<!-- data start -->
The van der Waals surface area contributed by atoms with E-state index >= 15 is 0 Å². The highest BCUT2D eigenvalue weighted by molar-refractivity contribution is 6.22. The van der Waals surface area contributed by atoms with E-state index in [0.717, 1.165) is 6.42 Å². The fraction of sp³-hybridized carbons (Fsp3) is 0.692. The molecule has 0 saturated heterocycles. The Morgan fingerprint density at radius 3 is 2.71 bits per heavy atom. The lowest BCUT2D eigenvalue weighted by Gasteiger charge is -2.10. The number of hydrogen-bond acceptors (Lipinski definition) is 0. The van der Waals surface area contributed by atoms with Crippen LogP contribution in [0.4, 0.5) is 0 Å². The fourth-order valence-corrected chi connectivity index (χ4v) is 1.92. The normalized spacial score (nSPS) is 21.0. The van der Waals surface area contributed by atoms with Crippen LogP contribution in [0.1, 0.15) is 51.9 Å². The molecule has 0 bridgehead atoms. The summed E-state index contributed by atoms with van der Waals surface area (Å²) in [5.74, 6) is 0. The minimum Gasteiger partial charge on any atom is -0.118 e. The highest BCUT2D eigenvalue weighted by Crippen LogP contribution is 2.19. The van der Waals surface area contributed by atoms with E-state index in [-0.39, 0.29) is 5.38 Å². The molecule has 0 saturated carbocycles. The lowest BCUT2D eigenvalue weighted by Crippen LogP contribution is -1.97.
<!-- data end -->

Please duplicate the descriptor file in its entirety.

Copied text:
The van der Waals surface area contributed by atoms with E-state index >= 15 is 0 Å². The highest BCUT2D eigenvalue weighted by molar-refractivity contribution is 6.22. The van der Waals surface area contributed by atoms with E-state index in [0.717, 1.165) is 6.42 Å². The fraction of sp³-hybridized carbons (Fsp3) is 0.692. The molecule has 0 saturated heterocycles. The Morgan fingerprint density at radius 3 is 2.71 bits per heavy atom. The lowest BCUT2D eigenvalue weighted by Gasteiger charge is -2.10. The number of hydrogen-bond acceptors (Lipinski definition) is 0. The van der Waals surface area contributed by atoms with Crippen LogP contribution in [0.4, 0.5) is 0 Å². The fourth-order valence-corrected chi connectivity index (χ4v) is 1.92. The normalized spacial score (nSPS) is 21.0. The van der Waals surface area contributed by atoms with Crippen LogP contribution in [0.1, 0.15) is 51.9 Å². The molecule has 0 bridgehead atoms. The summed E-state index contributed by atoms with van der Waals surface area (Å²) in [5.74, 6) is 0. The minimum Gasteiger partial charge on any atom is -0.118 e. The highest BCUT2D eigenvalue weighted by Crippen LogP contribution is 2.19. The van der Waals surface area contributed by atoms with E-state index in [-0.39, 0.29) is 5.38 Å². The molecule has 0 saturated carbocycles. The lowest BCUT2D eigenvalue weighted by Crippen LogP contribution is -1.97.